At the coordinates of each of the domain borderlines (dotted lines) virtual connectors 200 are positioned which are provided for interconnect the functional domains 110, 120, 140, 150, which is indicated by arrows between different virtual connectors 200. The virtual connectors 200 comprise all constraints to establish electrical connection to the target(s) according to the overall system design specifications and rules. Such constraint issues are electrical constraints (trace delay, relative delay, length matching, skew, impedance, via count, etc.), physical constraints (line width, differential pair gap, line spacing, pin-to pin spacing, line to via spacing, etc.), design constraints (design rule check definition, etc.).

FIGS. 4 a and 4 b exemplify the reusing of pre-composed domains chosen from the preferred pre-composed architecture library.

Self-contained functional domains, support domain 110, processing domain 120, IO-domain 130, power domain 140 are embedded in a connector domain 100 as described above. A most preferred design rule is that all family design pre-composed domains 110, 120, 130, 140 are based on identical cross-sections of the PCB 10 (PCB=printed circuit board).

In FIG. 4 a the domains 110, 120, 130, 140 are arranged on a board 10 of a power blade and in FIG. 4 b the domains 110, 120, 130, 140 are arranged on a board 10 of a desktop system. The domains 110, 120, 130 and 140 exhibit physical shapes which can remain more or less unaltered on reusing the pre-composed domains 110, 120, 130, 140.

Typically, the physical shapes remain unaltered and the orientation of the domains 110, 120, 130, 140 is adapted. However, especially a domain like the IO-domain 130 may be subject of slight changes in its shape when applied to another board of a product family. Nevertheless, the design effort is only small for such a tuning of the respective shape.

FIGS. 5 a, 5 b and 5 c explain the virtual connectors 200 introduced to interconnect the functional domains. FIGS. 8 a, 8 b, 8 c depict a preferred embodiment with redundant virtual connectors 200, 260.

FIG. 5 a shows schematically a processing domain 120 and an IO-domain 130 embedded in a connector domain 100 as described above. The processing domain 120 comprises a CPU/Northbridge 170 and the IO-domain 130 comprises an IO-hub. A virtual connector 200 located at the borderline 120 a the processing domain 120 and a virtual connector 200 located in the borderline 130 a of the IO-domain 130 interconnect the two top-level domains 120, 130 via a trace 230.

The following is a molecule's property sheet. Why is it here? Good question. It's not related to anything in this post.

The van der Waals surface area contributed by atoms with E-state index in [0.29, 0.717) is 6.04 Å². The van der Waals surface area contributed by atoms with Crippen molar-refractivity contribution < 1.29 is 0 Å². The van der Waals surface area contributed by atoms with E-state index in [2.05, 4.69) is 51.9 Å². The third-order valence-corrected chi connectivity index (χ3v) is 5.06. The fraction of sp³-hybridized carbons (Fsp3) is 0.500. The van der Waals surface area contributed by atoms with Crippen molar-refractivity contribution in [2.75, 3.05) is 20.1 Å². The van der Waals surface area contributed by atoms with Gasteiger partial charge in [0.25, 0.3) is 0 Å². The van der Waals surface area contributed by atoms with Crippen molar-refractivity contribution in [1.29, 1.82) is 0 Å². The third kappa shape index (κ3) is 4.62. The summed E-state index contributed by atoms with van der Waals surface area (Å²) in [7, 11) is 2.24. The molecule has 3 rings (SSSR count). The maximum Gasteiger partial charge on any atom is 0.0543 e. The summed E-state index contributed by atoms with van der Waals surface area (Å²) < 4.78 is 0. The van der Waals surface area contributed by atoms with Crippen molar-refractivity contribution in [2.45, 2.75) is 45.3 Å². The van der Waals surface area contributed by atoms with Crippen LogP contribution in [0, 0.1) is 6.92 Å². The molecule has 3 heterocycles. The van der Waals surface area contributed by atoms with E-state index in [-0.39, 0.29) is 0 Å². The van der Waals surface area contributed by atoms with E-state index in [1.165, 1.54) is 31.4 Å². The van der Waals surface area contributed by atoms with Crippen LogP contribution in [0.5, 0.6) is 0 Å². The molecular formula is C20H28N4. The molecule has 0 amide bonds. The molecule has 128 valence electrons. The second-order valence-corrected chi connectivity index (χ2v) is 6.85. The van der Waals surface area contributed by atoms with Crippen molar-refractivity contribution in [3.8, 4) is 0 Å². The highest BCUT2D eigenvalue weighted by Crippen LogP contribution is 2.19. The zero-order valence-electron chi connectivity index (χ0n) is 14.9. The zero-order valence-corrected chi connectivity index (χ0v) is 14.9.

Each virtual connector 200 comprises at least one connector component 210, as is shown in FIG. 5 b and FIG. 5 c. Each connector component 210 has an input pad 220 a which connects to an input trace 230 a and an output pad 220 b which connects to an output trace 230 b of the trace 230. The connector components 210 can but need not necessarily be identical.

Generally, the virtual connector 200 has no electrical function and does not influence the signal integrity. The connector component 210 can be positioned in any layer of the respective outline cross section (embedded component technology).

FIG. 5 b depicts an example for the case that the top-level domains 120, 130 are passing the connector domain 100. In this case, each connector 200 comprises a pair of connector elements 210. Reference numeral 240 a symbolizes the internal connection from the CPU/Northbridge 170 to the first virtual connector 200 via signal trace 230 a in the processing domain 120. Reference numeral 240 b symbolizes the signal trace interconnecting the processing domain 120 to the connector domain 100. Reference numeral 240 c symbolizes the signal trace passing the connector domain 100. 240 d symbolizes the signal trace interconnecting the connector domain 100 and the IO-domain 130. 240 e symbolizes the internal connection from the second virtual connector 200 to the IO-hub 180 via signal trace 230 b in the IO-domain 130.